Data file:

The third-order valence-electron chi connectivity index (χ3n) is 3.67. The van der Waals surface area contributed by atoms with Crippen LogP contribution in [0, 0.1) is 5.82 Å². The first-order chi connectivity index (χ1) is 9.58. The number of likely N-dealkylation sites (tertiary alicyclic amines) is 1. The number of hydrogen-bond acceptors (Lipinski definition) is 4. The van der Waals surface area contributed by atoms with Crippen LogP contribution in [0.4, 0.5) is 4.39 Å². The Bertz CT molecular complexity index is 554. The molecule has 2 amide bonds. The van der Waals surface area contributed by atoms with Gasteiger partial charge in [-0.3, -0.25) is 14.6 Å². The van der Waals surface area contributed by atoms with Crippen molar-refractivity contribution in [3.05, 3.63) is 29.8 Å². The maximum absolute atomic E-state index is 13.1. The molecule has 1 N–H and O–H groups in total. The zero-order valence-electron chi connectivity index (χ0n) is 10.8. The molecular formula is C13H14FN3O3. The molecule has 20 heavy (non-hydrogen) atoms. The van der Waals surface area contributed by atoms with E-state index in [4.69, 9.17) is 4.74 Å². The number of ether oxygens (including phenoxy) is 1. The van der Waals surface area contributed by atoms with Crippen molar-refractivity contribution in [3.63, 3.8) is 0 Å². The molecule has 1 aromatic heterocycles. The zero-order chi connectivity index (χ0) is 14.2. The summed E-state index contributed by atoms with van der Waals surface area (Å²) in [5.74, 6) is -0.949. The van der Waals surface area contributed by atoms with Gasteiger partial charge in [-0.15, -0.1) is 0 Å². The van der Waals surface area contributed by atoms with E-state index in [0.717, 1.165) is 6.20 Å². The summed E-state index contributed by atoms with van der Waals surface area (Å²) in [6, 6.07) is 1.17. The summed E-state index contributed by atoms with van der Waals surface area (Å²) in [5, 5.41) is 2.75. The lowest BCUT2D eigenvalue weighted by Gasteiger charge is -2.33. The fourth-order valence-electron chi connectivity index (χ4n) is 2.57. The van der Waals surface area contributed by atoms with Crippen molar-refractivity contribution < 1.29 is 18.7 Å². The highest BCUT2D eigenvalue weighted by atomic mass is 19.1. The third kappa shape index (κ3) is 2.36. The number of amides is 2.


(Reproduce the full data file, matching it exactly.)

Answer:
The third-order valence-electron chi connectivity index (χ3n) is 3.67. The van der Waals surface area contributed by atoms with Crippen LogP contribution in [0, 0.1) is 5.82 Å². The first-order chi connectivity index (χ1) is 9.58. The number of likely N-dealkylation sites (tertiary alicyclic amines) is 1. The number of hydrogen-bond acceptors (Lipinski definition) is 4. The van der Waals surface area contributed by atoms with Crippen LogP contribution in [0.4, 0.5) is 4.39 Å². The Bertz CT molecular complexity index is 554. The molecule has 2 amide bonds. The van der Waals surface area contributed by atoms with Gasteiger partial charge in [-0.3, -0.25) is 14.6 Å². The van der Waals surface area contributed by atoms with Crippen molar-refractivity contribution in [3.05, 3.63) is 29.8 Å². The maximum absolute atomic E-state index is 13.1. The molecule has 1 N–H and O–H groups in total. The zero-order valence-electron chi connectivity index (χ0n) is 10.8. The molecular formula is C13H14FN3O3. The molecule has 20 heavy (non-hydrogen) atoms. The van der Waals surface area contributed by atoms with E-state index in [4.69, 9.17) is 4.74 Å². The number of ether oxygens (including phenoxy) is 1. The van der Waals surface area contributed by atoms with Crippen molar-refractivity contribution in [3.63, 3.8) is 0 Å². The molecule has 1 aromatic heterocycles. The zero-order chi connectivity index (χ0) is 14.2. The summed E-state index contributed by atoms with van der Waals surface area (Å²) in [5.74, 6) is -0.949. The van der Waals surface area contributed by atoms with Gasteiger partial charge in [-0.15, -0.1) is 0 Å². The van der Waals surface area contributed by atoms with E-state index in [0.717, 1.165) is 6.20 Å². The summed E-state index contributed by atoms with van der Waals surface area (Å²) in [6, 6.07) is 1.17. The summed E-state index contributed by atoms with van der Waals surface area (Å²) in [5, 5.41) is 2.75. The lowest BCUT2D eigenvalue weighted by Gasteiger charge is -2.33. The fourth-order valence-electron chi connectivity index (χ4n) is 2.57. The van der Waals surface area contributed by atoms with Crippen molar-refractivity contribution < 1.29 is 18.7 Å². The highest BCUT2D eigenvalue weighted by atomic mass is 19.1. The third kappa shape index (κ3) is 2.36. The number of amides is 2.